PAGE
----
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We travel the New England soundscape from rural dances to urban folk clubs, from Maine truckdriving songs to regional rock. Also, music from Boston Irish and Italians, French Quebecois and Cape Verdean Portuguese. Plus stories from eel fishermen and cranberry farmers, urban gardeners and country fiddlers. Massachusetts-raised troubadour Jonathan Richman stops in from the road to converse, and author Peter Guralnick reminisces about how the blues found him in New England.


Explore the spiritual realm of New Orleans and South Louisiana through words and music on this weekend of All Souls’ and All Saints’. Our very own Ninth Ward R&B buddha, Fats Domino, drops by and unveils his personal spirituality. Visit the tomb of Voodoo queen Marie Laveau with author, anthropologist and believer Martha Ward. Plus, Creole artist, musician and traiteur Dennis Paul Williams discusses the mystical power of the zydeco and his own healing practices. And Meter man Charles Neville runs the old-school, uptown Voodoo down.


Feel the thrill of victory as we hear the connections between sports and music in American life. With the World Series upon us, we’ll hear songs about baseball and its heroes in jazz and blues, country and folk. Plus comments from Yankee centerfielder and guitarist Bernie Williams and 1969 Miracle Met (and music lover) Ron Swoboda. And get tips on hitting and the harmonica from Stan “The Man” Musial. In hour two, it’s the music of basketball, boxing, horseracing and football. Meet the bugler at Churchill Downs, and hear about the pull of music from pianist and New Orleans Saints’ cornerback Ashley Ambrose. See you at the game.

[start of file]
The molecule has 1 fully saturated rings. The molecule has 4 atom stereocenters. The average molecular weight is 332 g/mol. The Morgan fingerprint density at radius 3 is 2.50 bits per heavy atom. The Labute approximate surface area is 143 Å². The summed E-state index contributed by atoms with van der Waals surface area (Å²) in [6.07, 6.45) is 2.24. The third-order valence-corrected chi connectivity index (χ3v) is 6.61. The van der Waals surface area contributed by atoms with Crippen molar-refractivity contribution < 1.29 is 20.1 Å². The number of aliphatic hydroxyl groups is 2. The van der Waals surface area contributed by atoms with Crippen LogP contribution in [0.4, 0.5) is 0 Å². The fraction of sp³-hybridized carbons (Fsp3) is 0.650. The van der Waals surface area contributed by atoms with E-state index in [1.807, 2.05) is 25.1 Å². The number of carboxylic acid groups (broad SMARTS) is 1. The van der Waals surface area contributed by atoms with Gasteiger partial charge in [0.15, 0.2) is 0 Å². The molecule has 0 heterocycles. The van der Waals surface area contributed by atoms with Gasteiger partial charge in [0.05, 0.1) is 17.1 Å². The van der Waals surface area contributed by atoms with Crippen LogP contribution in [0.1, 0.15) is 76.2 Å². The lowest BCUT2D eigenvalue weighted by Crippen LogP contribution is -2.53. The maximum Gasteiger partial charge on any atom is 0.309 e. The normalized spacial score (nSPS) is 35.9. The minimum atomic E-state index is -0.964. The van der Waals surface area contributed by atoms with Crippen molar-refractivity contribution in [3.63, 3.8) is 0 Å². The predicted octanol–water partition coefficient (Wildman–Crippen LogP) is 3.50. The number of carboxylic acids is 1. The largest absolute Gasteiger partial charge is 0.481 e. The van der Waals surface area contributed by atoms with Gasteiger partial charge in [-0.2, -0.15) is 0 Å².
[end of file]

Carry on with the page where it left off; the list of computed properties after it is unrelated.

What’s in a name? Listen in and you’ll find out why Emmett Ellis Jr. became the bluesman Bobby Rush; how folks get names like Topsy (Chapman), and Sherman & Wendell (Holmes); and how country singer George Jones became known as “the possum.” Also, we talk to Yale anthropologist David Watts about names of non-human primates.


Tune in and turn on to our nation’s fringe heritage. Along with their spiritual forefathers, the beatniks and folkies, our hippie generation latched on to great music before them—from old-time country and bluegrass, bebop, blues and more—and created their own versions. We’re joined by Maria Muldaur, who recalls making jug-band music in the West Village in the ’60s. Also, we speak with bass player Jack Casady, a founding member of the Jefferson Airplane and Hot Tuna.